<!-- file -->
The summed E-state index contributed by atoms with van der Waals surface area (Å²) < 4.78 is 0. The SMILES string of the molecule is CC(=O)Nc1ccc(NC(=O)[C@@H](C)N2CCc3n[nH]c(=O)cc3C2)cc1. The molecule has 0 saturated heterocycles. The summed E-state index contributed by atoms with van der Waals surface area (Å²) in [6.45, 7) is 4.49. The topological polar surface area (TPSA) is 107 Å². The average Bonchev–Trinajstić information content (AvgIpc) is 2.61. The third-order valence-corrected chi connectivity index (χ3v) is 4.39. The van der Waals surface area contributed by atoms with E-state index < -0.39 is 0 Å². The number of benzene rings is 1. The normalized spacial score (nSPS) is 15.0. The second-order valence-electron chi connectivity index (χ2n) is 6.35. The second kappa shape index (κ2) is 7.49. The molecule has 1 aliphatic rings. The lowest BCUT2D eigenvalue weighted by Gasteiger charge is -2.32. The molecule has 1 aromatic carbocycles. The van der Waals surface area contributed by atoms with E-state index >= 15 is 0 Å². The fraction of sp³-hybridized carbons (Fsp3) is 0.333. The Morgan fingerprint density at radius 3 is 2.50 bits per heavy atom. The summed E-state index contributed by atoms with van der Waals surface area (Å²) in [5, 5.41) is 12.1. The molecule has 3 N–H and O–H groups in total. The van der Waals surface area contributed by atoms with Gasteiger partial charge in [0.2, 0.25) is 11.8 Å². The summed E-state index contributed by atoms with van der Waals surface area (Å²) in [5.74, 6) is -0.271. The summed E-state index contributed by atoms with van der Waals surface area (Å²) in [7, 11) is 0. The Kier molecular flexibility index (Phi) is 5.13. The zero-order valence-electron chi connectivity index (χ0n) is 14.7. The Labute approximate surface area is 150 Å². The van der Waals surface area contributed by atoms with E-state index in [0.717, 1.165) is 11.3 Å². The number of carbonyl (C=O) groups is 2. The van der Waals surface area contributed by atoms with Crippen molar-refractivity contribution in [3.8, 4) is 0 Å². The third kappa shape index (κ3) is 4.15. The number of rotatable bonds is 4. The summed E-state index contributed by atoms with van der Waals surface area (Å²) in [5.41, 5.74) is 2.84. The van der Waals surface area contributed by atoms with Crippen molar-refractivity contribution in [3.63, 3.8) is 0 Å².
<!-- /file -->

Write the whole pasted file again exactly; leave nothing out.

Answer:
The summed E-state index contributed by atoms with van der Waals surface area (Å²) < 4.78 is 0. The SMILES string of the molecule is CC(=O)Nc1ccc(NC(=O)[C@@H](C)N2CCc3n[nH]c(=O)cc3C2)cc1. The molecule has 0 saturated heterocycles. The summed E-state index contributed by atoms with van der Waals surface area (Å²) in [6.45, 7) is 4.49. The topological polar surface area (TPSA) is 107 Å². The average Bonchev–Trinajstić information content (AvgIpc) is 2.61. The third-order valence-corrected chi connectivity index (χ3v) is 4.39. The van der Waals surface area contributed by atoms with E-state index < -0.39 is 0 Å². The number of benzene rings is 1. The normalized spacial score (nSPS) is 15.0. The second-order valence-electron chi connectivity index (χ2n) is 6.35. The second kappa shape index (κ2) is 7.49. The molecule has 1 aliphatic rings. The lowest BCUT2D eigenvalue weighted by Gasteiger charge is -2.32. The molecule has 1 aromatic carbocycles. The van der Waals surface area contributed by atoms with E-state index >= 15 is 0 Å². The fraction of sp³-hybridized carbons (Fsp3) is 0.333. The Morgan fingerprint density at radius 3 is 2.50 bits per heavy atom. The summed E-state index contributed by atoms with van der Waals surface area (Å²) in [5, 5.41) is 12.1. The molecule has 3 N–H and O–H groups in total. The van der Waals surface area contributed by atoms with Gasteiger partial charge in [0.2, 0.25) is 11.8 Å². The summed E-state index contributed by atoms with van der Waals surface area (Å²) in [5.74, 6) is -0.271. The summed E-state index contributed by atoms with van der Waals surface area (Å²) in [7, 11) is 0. The Kier molecular flexibility index (Phi) is 5.13. The zero-order valence-electron chi connectivity index (χ0n) is 14.7. The Labute approximate surface area is 150 Å². The van der Waals surface area contributed by atoms with E-state index in [0.717, 1.165) is 11.3 Å². The number of carbonyl (C=O) groups is 2. The van der Waals surface area contributed by atoms with Crippen molar-refractivity contribution in [3.8, 4) is 0 Å². The third kappa shape index (κ3) is 4.15. The number of rotatable bonds is 4. The summed E-state index contributed by atoms with van der Waals surface area (Å²) in [5.41, 5.74) is 2.84. The van der Waals surface area contributed by atoms with Crippen molar-refractivity contribution in [3.63, 3.8) is 0 Å².